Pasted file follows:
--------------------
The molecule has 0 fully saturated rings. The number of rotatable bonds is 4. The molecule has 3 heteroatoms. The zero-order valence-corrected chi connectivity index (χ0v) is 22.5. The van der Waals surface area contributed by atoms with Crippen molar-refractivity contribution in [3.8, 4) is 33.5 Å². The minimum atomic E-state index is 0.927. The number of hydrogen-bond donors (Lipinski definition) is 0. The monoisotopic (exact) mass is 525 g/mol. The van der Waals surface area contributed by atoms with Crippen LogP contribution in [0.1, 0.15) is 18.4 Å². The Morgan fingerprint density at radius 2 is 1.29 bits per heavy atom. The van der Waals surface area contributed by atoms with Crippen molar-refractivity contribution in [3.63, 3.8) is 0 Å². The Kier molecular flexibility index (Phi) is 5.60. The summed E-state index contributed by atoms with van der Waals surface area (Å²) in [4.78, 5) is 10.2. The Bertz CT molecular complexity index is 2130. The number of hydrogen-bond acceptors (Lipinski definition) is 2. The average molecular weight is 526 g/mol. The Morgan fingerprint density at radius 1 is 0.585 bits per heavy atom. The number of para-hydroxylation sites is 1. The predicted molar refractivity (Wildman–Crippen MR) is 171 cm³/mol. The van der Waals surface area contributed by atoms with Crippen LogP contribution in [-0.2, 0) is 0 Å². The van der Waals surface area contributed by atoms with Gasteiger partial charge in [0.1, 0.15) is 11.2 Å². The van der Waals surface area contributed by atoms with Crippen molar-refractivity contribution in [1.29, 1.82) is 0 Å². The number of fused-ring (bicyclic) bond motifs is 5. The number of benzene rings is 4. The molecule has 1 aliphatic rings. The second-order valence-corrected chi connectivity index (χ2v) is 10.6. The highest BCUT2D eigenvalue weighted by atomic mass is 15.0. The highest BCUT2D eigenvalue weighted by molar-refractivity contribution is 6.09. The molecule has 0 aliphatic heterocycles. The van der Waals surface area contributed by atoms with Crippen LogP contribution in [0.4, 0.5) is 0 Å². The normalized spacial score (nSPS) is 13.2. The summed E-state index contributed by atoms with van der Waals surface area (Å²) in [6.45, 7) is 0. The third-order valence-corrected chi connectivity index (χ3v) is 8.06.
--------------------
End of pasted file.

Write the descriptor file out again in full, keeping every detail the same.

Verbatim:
The molecule has 0 fully saturated rings. The number of rotatable bonds is 4. The molecule has 3 heteroatoms. The zero-order valence-corrected chi connectivity index (χ0v) is 22.5. The van der Waals surface area contributed by atoms with Crippen molar-refractivity contribution in [3.8, 4) is 33.5 Å². The minimum atomic E-state index is 0.927. The number of hydrogen-bond donors (Lipinski definition) is 0. The monoisotopic (exact) mass is 525 g/mol. The van der Waals surface area contributed by atoms with Crippen LogP contribution in [0.1, 0.15) is 18.4 Å². The Morgan fingerprint density at radius 2 is 1.29 bits per heavy atom. The van der Waals surface area contributed by atoms with Crippen molar-refractivity contribution in [3.63, 3.8) is 0 Å². The Kier molecular flexibility index (Phi) is 5.60. The summed E-state index contributed by atoms with van der Waals surface area (Å²) in [4.78, 5) is 10.2. The Bertz CT molecular complexity index is 2130. The number of hydrogen-bond acceptors (Lipinski definition) is 2. The average molecular weight is 526 g/mol. The Morgan fingerprint density at radius 1 is 0.585 bits per heavy atom. The number of para-hydroxylation sites is 1. The predicted molar refractivity (Wildman–Crippen MR) is 171 cm³/mol. The van der Waals surface area contributed by atoms with Crippen LogP contribution in [-0.2, 0) is 0 Å². The van der Waals surface area contributed by atoms with Gasteiger partial charge in [0.1, 0.15) is 11.2 Å². The van der Waals surface area contributed by atoms with Crippen molar-refractivity contribution in [1.29, 1.82) is 0 Å². The number of fused-ring (bicyclic) bond motifs is 5. The number of benzene rings is 4. The molecule has 1 aliphatic rings. The second-order valence-corrected chi connectivity index (χ2v) is 10.6. The highest BCUT2D eigenvalue weighted by atomic mass is 15.0. The highest BCUT2D eigenvalue weighted by molar-refractivity contribution is 6.09. The molecule has 0 aliphatic heterocycles. The van der Waals surface area contributed by atoms with Crippen LogP contribution in [0.4, 0.5) is 0 Å². The normalized spacial score (nSPS) is 13.2. The summed E-state index contributed by atoms with van der Waals surface area (Å²) in [6.45, 7) is 0. The third-order valence-corrected chi connectivity index (χ3v) is 8.06.